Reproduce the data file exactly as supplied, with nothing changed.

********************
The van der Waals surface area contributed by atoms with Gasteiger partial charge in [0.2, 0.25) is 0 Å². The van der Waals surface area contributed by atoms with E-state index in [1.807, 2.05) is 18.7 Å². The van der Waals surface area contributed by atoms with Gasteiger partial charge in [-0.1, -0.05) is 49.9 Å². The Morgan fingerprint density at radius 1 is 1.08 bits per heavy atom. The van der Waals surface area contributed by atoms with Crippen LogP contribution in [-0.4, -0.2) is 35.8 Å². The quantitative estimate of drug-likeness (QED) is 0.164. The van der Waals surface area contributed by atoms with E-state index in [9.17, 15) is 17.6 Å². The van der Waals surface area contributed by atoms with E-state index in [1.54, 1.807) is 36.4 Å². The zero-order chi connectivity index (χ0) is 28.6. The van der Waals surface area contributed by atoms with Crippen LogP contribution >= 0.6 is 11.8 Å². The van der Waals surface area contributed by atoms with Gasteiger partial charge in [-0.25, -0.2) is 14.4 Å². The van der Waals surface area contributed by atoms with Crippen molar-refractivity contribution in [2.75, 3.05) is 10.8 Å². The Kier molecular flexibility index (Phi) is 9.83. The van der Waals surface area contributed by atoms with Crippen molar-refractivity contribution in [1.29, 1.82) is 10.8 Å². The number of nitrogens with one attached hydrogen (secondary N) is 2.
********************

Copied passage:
The van der Waals surface area contributed by atoms with Gasteiger partial charge in [0.2, 0.25) is 0 Å². The van der Waals surface area contributed by atoms with E-state index in [1.807, 2.05) is 18.7 Å². The van der Waals surface area contributed by atoms with Gasteiger partial charge in [-0.1, -0.05) is 49.9 Å². The Morgan fingerprint density at radius 1 is 1.08 bits per heavy atom. The van der Waals surface area contributed by atoms with Crippen LogP contribution in [-0.4, -0.2) is 35.8 Å². The quantitative estimate of drug-likeness (QED) is 0.164. The van der Waals surface area contributed by atoms with E-state index in [9.17, 15) is 17.6 Å². The van der Waals surface area contributed by atoms with E-state index in [1.54, 1.807) is 36.4 Å². The zero-order chi connectivity index (χ0) is 28.6. The van der Waals surface area contributed by atoms with Crippen LogP contribution >= 0.6 is 11.8 Å². The van der Waals surface area contributed by atoms with Gasteiger partial charge in [-0.25, -0.2) is 14.4 Å². The van der Waals surface area contributed by atoms with Crippen molar-refractivity contribution in [2.75, 3.05) is 10.8 Å². The Kier molecular flexibility index (Phi) is 9.83. The van der Waals surface area contributed by atoms with Crippen molar-refractivity contribution in [1.29, 1.82) is 10.8 Å². The number of nitrogens with one attached hydrogen (secondary N) is 2.